Ex-con calls on Rozay to stop romanticizing “thug culture” and help end the “hip hop to prison pipeline” epidemic.
“Freeway” Rick Ross has gone from legally battling Rick Ross over his name to asking that he help drive a new mission. The ex drug kingpin wants Rozay and other artists to help bring an end to the praising of “thug culture” by being honest about their collective criminal pasts so as to dismantle what he calls the “hip hop to prison pipeline” epidemic.
"To William Roberts, a.k.a. Rick Ross, who’s using my name, I’m inviting you in to come with me,” he said in a video on InfoWars.com. “Let’s fight this culture. Let’s fight this penitentiary culture that hip hop’s been spreading. Let’s make a difference.”
The ex-con advises that his namesake admit that his money didn’t actually come from the drug game, as he often raps about. "Me and you need to come together and you need to tell them that you didn’t make your money selling drugs and making music is how you became famous. It’s nothing wrong with making music just like it’s nothing wrong with being a correctional officer, if that’s what you did. But so many of our friends who look up to you and look up to me are out on the streets thinking that they can go out and sell drugs and parlay that into a record career. I don’t know if you know that they’re not gonna make it, but I know that they’re gonna wind up in prison with prison sentences three and four times what they should be because this war on drugs is no joke.”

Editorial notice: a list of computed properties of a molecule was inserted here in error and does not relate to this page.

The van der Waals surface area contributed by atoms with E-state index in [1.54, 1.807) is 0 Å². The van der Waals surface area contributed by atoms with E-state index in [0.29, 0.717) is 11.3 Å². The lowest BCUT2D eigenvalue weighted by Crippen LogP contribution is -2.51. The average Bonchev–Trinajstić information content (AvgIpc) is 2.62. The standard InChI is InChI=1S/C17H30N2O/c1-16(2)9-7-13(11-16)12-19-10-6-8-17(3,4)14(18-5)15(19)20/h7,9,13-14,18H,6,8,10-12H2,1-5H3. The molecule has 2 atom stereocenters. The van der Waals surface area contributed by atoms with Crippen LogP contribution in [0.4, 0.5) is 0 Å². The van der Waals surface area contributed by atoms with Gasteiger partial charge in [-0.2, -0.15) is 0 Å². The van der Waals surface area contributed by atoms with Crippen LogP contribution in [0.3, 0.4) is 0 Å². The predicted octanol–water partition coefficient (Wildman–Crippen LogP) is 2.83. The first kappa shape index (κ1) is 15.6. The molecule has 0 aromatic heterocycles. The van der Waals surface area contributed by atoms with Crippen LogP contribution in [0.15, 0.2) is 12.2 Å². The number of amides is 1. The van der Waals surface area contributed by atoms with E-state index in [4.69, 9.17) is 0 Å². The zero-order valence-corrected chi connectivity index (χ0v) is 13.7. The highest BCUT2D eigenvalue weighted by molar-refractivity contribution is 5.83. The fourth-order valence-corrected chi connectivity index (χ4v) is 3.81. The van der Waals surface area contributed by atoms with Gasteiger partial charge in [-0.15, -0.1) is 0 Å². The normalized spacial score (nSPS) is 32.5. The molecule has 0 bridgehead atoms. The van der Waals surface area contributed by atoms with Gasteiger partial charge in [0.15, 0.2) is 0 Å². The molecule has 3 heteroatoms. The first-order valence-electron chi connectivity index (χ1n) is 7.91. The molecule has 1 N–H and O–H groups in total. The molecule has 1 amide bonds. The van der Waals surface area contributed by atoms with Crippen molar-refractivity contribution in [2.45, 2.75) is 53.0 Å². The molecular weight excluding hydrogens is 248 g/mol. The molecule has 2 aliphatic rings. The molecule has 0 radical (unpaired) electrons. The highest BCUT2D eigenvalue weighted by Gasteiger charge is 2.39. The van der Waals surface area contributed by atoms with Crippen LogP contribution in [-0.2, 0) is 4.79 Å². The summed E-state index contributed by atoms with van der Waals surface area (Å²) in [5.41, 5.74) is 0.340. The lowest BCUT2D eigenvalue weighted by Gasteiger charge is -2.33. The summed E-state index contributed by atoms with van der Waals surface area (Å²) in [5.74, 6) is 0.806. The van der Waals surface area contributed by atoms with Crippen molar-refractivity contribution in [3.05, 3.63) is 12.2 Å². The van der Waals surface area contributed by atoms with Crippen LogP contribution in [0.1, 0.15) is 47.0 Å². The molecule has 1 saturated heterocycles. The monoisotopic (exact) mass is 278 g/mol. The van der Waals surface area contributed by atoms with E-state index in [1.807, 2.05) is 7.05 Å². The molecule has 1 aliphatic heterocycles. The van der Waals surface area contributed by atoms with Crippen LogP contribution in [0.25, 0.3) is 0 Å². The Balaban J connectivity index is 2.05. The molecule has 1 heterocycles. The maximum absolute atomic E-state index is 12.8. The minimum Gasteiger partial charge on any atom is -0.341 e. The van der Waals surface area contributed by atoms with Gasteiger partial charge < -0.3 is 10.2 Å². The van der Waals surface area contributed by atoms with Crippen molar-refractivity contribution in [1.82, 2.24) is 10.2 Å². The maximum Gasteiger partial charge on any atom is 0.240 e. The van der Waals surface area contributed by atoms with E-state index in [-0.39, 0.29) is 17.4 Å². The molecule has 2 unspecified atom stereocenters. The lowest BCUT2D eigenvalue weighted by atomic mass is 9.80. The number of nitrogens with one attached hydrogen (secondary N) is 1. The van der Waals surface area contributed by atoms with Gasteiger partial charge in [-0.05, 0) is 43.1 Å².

He later names former drug lord Demetrius "Big Meech" Flenory among his “10 or 11” friends serving life sentences for drugs. Meech, who has been mentioned by the 38-year-old MMG Bawse in the song “Blowing Money Fast,” is used as an example to illustrate how criminal lifestyles have been glorified in hip hop. “I know how much you respect and care about me, otherwise you wouldn’t have took my name,” adds "Freeway" Rick Ross. “Take a chance with me now. Let’s make a difference.”
The call to action is riddled with backhanded compliments, and probably not a collaboration that Ross the rapper will be signing up for. He and Freeway Rick Ross aren’t exactly buddies, especially after years of fighting in court. A judge ruled last year that First Amendment rights allow Ross to continue to use the rap alias.
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(Photos from left: Bennett Raglin/BET/Getty Images for BET, Freeway Rick Ross via Twitter)